GNU/Linux and freedom: non-free software hidden in your GNU/Linux distribution
Most people with an interest in software freedom will turn to GNU/Linux as their operating system of choice. Few realize however, that the vast majority of GNU/Linux distros are not entirely free. Imagine migrating away from Windows, only to find that by installing GNU/Linux you are accepting a restrictive Microsoft license!
Many distros promote the use of proprietary software, knowingly show incorrect licenses, and attempt to hide the problem under the guise of an ‘option of freedom’. When the majority of developers of a collection of software don’t care about freedom, neither will their users. Non-free distros make almost no attempts to inform their userbases of the importance of freedom, even though they wouldn’t exist without it. I will discuss how the option of freedom is an unacceptable solution, and propose some real fixes.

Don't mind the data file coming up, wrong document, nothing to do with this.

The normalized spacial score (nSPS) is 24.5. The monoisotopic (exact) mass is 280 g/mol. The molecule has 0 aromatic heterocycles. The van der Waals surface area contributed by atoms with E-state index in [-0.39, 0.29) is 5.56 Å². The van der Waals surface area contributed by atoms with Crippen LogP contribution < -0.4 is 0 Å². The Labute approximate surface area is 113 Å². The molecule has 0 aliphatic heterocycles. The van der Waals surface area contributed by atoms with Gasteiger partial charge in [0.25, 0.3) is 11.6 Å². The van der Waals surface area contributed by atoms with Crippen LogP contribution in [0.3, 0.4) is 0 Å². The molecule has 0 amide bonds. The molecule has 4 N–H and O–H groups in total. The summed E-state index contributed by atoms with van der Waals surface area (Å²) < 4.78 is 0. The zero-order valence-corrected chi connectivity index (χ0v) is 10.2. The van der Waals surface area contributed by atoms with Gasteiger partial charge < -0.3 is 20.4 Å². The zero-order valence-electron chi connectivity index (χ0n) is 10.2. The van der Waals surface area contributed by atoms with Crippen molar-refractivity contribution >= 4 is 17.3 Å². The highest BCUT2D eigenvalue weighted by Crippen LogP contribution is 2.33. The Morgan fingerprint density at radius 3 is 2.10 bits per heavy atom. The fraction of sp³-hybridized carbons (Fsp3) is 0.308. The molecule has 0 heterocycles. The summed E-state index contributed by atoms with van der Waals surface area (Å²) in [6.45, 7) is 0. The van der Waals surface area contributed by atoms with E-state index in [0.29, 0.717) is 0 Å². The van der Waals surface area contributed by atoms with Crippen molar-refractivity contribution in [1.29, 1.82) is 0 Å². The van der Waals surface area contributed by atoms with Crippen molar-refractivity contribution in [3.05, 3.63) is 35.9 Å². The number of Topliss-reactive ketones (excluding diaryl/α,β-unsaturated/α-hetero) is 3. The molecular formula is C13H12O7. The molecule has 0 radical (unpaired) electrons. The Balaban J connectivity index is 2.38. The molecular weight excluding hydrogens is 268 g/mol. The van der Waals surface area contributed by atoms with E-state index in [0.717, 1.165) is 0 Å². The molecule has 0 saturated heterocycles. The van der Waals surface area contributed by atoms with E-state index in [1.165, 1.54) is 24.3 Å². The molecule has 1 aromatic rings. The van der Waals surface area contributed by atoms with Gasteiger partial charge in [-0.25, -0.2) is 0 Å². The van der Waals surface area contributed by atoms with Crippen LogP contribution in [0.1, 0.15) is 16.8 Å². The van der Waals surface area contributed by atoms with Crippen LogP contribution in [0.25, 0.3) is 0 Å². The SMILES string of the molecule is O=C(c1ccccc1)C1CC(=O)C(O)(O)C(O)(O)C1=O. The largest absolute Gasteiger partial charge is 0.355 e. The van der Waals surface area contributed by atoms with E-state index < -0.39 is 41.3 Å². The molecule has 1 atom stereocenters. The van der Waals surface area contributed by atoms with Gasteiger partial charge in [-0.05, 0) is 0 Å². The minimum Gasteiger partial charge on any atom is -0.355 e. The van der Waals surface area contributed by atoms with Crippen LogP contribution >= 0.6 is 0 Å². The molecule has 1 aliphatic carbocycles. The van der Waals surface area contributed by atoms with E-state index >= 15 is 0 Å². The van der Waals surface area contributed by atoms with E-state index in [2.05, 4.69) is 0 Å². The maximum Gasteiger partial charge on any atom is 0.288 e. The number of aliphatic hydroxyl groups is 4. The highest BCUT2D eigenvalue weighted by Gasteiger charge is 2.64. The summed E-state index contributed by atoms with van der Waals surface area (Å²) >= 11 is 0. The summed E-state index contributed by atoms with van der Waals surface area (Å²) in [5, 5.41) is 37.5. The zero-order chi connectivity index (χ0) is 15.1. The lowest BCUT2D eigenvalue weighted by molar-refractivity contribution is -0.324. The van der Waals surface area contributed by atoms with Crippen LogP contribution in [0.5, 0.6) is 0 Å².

I’ve been using GNU/Linux for over 5 years, but I’ve only recently discovered just how much non-free software my distro contains. I decided to search through my system and remove everything that was non-free, and there was quite a lot that I removed.